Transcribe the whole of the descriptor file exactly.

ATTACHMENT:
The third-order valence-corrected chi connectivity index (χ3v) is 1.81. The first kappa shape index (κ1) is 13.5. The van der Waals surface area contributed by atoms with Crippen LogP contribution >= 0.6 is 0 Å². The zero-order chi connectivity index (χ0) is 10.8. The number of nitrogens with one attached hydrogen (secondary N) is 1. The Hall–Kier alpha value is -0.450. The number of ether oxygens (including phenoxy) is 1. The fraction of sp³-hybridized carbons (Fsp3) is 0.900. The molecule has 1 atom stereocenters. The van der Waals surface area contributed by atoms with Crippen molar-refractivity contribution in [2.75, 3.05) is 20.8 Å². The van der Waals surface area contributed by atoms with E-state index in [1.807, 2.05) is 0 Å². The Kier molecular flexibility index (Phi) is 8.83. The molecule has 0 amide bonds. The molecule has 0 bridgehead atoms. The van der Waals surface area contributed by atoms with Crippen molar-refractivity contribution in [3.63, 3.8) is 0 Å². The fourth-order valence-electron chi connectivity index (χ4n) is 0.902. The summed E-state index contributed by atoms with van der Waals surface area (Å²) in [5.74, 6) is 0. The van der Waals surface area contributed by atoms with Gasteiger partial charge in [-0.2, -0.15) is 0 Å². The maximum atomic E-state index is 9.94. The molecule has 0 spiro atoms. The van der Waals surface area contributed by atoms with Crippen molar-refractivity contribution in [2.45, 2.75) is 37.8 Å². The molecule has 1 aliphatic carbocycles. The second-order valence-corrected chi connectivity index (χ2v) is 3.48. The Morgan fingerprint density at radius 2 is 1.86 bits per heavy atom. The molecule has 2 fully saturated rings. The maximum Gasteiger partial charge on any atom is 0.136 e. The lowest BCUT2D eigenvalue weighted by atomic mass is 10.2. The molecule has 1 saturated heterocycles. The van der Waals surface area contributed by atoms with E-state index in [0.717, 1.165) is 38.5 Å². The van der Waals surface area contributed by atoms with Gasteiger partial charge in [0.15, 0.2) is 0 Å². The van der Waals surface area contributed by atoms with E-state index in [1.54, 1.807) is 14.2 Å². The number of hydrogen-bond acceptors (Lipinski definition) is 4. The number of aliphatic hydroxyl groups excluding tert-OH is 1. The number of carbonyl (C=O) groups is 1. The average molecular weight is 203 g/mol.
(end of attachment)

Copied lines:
The third-order valence-corrected chi connectivity index (χ3v) is 1.81. The first kappa shape index (κ1) is 13.5. The van der Waals surface area contributed by atoms with Crippen LogP contribution >= 0.6 is 0 Å². The zero-order chi connectivity index (χ0) is 10.8. The number of nitrogens with one attached hydrogen (secondary N) is 1. The Hall–Kier alpha value is -0.450. The number of ether oxygens (including phenoxy) is 1. The fraction of sp³-hybridized carbons (Fsp3) is 0.900. The molecule has 1 atom stereocenters. The van der Waals surface area contributed by atoms with Crippen molar-refractivity contribution in [2.75, 3.05) is 20.8 Å². The van der Waals surface area contributed by atoms with E-state index in [1.807, 2.05) is 0 Å². The Kier molecular flexibility index (Phi) is 8.83. The molecule has 0 amide bonds. The molecule has 0 bridgehead atoms. The van der Waals surface area contributed by atoms with Crippen molar-refractivity contribution in [3.63, 3.8) is 0 Å². The fourth-order valence-electron chi connectivity index (χ4n) is 0.902. The summed E-state index contributed by atoms with van der Waals surface area (Å²) in [5.74, 6) is 0. The van der Waals surface area contributed by atoms with Gasteiger partial charge in [-0.2, -0.15) is 0 Å². The maximum atomic E-state index is 9.94. The molecule has 0 spiro atoms. The van der Waals surface area contributed by atoms with Crippen molar-refractivity contribution in [2.45, 2.75) is 37.8 Å². The molecule has 1 aliphatic carbocycles. The second-order valence-corrected chi connectivity index (χ2v) is 3.48. The Morgan fingerprint density at radius 2 is 1.86 bits per heavy atom. The molecule has 2 fully saturated rings. The maximum Gasteiger partial charge on any atom is 0.136 e. The lowest BCUT2D eigenvalue weighted by atomic mass is 10.2. The molecule has 1 saturated heterocycles. The van der Waals surface area contributed by atoms with E-state index in [0.717, 1.165) is 38.5 Å². The van der Waals surface area contributed by atoms with Gasteiger partial charge in [0.15, 0.2) is 0 Å². The van der Waals surface area contributed by atoms with E-state index in [1.54, 1.807) is 14.2 Å². The number of hydrogen-bond acceptors (Lipinski definition) is 4. The number of aliphatic hydroxyl groups excluding tert-OH is 1. The number of carbonyl (C=O) groups is 1. The average molecular weight is 203 g/mol.